The Green New Deal is popping. New polling released on Friday by the Yale Program on Climate Change Communication shows that 81 percent of respondents across the political spectrum support the progressive plan to combat climate change by rapidly weaning the U.S. off fossil fuels.
The findings are stunning but also come with a couple caveats, namely that most people haven’t heard much about the Green New Deal, and they may not know of its connection to incoming representative Alexandria Ocasio-Cortez, a bete noire in the right wing fever swamps. Still, the fact that the idea enjoys broad support in a semi-vacuum shows that before Americans descend into their political bunkers, progressive policies are actually quite popular.
The Green New Deal is a set of aspirational goals in line with the best available climate science. Among those goals are switching the U.S. electrical grid to 100 percent renewable energy by 2030, improving energy efficiency, and setting up policies for a green jobs guarantee while planning a just transition for fossil fuel workers as they move into new economic sectors. If it sounds good to you, you’re not alone.
The new polling numbers (which are based on online polling of 966 registered voters) show that 81 percent of respondents support this idea either “somewhat” or “strongly”. That includes 92 percent of Democrats, 88 percent of Independents, and even 64 percent of Republicans. The numbers are markedly higher than similar polling done by progressive think tank Data for Progress earlier this year. There’s no set plan for how to get there, but that’s why groups like the Sunrise Movement and Justice Democrats have been lobbying for Democratic leadership in the House to setup a select committee to create that plan.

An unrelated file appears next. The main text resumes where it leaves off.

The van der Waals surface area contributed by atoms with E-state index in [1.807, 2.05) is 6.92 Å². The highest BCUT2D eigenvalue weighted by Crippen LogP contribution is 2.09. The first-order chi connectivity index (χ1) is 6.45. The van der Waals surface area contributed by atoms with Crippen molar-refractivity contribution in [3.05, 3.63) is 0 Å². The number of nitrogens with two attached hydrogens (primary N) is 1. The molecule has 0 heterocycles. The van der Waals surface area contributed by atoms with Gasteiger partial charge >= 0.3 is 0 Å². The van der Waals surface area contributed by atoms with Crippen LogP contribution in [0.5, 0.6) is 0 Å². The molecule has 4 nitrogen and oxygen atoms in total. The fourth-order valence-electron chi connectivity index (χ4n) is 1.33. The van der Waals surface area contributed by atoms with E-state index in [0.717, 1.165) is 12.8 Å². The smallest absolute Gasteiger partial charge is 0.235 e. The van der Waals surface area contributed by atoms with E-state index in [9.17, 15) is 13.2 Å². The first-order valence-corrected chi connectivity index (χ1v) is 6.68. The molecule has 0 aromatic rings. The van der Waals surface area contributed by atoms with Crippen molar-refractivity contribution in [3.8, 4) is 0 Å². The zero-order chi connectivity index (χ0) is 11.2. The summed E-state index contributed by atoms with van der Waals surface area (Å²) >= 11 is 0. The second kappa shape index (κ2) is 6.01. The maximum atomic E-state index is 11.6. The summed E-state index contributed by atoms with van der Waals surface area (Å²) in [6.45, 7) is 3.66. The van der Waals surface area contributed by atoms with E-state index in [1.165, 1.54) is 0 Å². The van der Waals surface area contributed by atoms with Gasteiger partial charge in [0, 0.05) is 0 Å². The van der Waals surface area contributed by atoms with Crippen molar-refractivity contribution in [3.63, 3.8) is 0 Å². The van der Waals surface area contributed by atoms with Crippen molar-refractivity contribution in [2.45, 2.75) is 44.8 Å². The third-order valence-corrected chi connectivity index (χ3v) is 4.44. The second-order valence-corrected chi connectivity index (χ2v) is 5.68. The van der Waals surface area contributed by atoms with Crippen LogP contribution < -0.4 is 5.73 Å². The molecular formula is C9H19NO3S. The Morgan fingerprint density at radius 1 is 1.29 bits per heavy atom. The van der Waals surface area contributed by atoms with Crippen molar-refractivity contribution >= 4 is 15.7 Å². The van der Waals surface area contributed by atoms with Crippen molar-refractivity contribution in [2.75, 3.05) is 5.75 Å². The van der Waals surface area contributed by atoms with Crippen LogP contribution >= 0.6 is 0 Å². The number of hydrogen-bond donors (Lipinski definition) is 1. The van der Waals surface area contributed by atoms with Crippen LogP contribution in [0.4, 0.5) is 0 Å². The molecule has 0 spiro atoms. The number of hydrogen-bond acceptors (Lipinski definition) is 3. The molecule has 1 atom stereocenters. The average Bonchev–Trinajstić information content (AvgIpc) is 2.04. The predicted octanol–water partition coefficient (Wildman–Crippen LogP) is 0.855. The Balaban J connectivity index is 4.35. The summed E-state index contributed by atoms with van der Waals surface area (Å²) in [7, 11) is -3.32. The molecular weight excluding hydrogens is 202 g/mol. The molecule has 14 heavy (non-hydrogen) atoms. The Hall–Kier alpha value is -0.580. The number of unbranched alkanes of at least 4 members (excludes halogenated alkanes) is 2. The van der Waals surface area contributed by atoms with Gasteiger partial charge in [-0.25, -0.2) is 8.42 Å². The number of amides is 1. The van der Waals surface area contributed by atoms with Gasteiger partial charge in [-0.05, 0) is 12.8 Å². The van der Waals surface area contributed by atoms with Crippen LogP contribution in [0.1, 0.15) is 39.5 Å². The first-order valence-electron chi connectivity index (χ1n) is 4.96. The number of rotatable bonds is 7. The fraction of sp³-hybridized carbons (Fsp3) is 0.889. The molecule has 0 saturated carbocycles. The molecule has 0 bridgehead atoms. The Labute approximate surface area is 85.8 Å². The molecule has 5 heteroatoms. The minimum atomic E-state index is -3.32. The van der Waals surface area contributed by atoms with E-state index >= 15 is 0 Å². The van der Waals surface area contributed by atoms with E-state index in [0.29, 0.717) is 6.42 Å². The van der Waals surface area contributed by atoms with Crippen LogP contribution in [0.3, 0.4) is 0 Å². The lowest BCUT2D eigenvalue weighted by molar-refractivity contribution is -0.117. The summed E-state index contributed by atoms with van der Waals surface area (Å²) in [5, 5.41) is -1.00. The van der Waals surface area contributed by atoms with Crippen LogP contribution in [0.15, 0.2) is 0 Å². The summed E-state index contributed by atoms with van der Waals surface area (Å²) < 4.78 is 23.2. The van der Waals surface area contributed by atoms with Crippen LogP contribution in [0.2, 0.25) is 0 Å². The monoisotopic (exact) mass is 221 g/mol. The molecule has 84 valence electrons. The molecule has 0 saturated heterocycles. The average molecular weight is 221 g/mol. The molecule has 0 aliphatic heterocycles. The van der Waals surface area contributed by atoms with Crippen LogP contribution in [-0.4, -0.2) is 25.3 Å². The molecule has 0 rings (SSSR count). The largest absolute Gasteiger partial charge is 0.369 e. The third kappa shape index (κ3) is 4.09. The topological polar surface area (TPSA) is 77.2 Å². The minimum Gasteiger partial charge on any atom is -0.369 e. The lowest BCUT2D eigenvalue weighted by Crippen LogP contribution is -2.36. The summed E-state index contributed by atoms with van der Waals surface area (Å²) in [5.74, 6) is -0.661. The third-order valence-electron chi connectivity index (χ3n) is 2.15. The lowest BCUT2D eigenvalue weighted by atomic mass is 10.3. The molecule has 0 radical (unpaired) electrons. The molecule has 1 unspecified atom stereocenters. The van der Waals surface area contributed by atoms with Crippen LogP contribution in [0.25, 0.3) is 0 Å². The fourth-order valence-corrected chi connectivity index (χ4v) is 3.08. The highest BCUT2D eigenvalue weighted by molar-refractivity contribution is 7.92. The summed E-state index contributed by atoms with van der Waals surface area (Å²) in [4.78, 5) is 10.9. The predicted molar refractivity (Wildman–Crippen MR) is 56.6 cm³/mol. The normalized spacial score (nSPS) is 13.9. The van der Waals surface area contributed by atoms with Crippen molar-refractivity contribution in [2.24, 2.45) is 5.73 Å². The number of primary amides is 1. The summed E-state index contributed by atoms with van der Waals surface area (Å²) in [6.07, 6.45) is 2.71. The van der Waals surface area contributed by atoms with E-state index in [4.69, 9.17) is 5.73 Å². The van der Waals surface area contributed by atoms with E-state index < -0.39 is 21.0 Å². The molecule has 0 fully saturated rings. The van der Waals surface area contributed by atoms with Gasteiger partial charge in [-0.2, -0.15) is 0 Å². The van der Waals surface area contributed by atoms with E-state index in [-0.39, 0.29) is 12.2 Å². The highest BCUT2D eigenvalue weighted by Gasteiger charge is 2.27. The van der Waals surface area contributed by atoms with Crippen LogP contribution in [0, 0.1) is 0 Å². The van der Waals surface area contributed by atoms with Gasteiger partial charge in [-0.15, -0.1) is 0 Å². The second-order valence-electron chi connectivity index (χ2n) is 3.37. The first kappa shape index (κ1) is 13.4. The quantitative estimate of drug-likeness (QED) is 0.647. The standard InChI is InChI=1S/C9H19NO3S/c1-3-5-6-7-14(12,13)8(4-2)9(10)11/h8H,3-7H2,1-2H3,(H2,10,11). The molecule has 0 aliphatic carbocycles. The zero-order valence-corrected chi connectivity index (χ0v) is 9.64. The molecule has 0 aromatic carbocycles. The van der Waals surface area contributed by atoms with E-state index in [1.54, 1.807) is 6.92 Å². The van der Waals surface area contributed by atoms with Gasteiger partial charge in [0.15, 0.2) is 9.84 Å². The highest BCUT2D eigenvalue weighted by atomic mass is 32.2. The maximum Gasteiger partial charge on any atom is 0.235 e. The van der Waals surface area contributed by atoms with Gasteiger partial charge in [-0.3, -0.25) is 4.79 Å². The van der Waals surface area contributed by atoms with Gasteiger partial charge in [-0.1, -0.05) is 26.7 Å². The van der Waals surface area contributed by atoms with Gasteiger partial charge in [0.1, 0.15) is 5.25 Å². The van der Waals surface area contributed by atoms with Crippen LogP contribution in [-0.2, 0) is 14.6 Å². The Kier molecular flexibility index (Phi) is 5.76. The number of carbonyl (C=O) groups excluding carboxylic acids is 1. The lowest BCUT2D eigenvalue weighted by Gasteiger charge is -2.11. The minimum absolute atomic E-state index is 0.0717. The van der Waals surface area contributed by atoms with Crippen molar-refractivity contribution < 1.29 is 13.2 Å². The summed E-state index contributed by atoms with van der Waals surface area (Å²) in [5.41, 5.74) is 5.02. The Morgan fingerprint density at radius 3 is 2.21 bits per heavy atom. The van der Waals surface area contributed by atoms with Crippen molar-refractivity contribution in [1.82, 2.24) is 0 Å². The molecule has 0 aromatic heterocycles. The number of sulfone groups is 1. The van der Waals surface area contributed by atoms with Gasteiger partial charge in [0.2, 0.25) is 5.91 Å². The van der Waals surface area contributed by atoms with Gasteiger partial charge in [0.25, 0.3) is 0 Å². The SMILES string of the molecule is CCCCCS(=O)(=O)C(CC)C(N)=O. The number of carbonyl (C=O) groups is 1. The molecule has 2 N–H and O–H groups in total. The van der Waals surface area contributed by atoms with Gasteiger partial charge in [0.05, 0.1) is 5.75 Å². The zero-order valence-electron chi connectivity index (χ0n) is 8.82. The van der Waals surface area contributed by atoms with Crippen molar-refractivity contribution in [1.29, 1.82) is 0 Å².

But as with all good things, there’s a catch. While support for the Green New Deal is high, most people don’t know much about it. The Yale poll lays out the basics of what it would entail so people weren’t totally blind in answering the question, but when queried about how much they’d heard about it, 82 percent said they’d heard “nothing at all”. The Yale poll also didn’t identify that Alexandria Ocasio-Cortez is among those pushing hardest or that basically all politicians supporting it are Democrats.
That in itself makes the poll a fascinating snapshot of the simpler things. When politics are taken out, rank and file Republicans are down with common sense climate action. But as the Green New Deal becomes more of A Thing outside of the left, it will almost certainly be used as a wedge issue by elected Republicans.
Which seems a little foolish, not only because the world will transition to a carbon-free economy, but because this is a policy Republican voters support.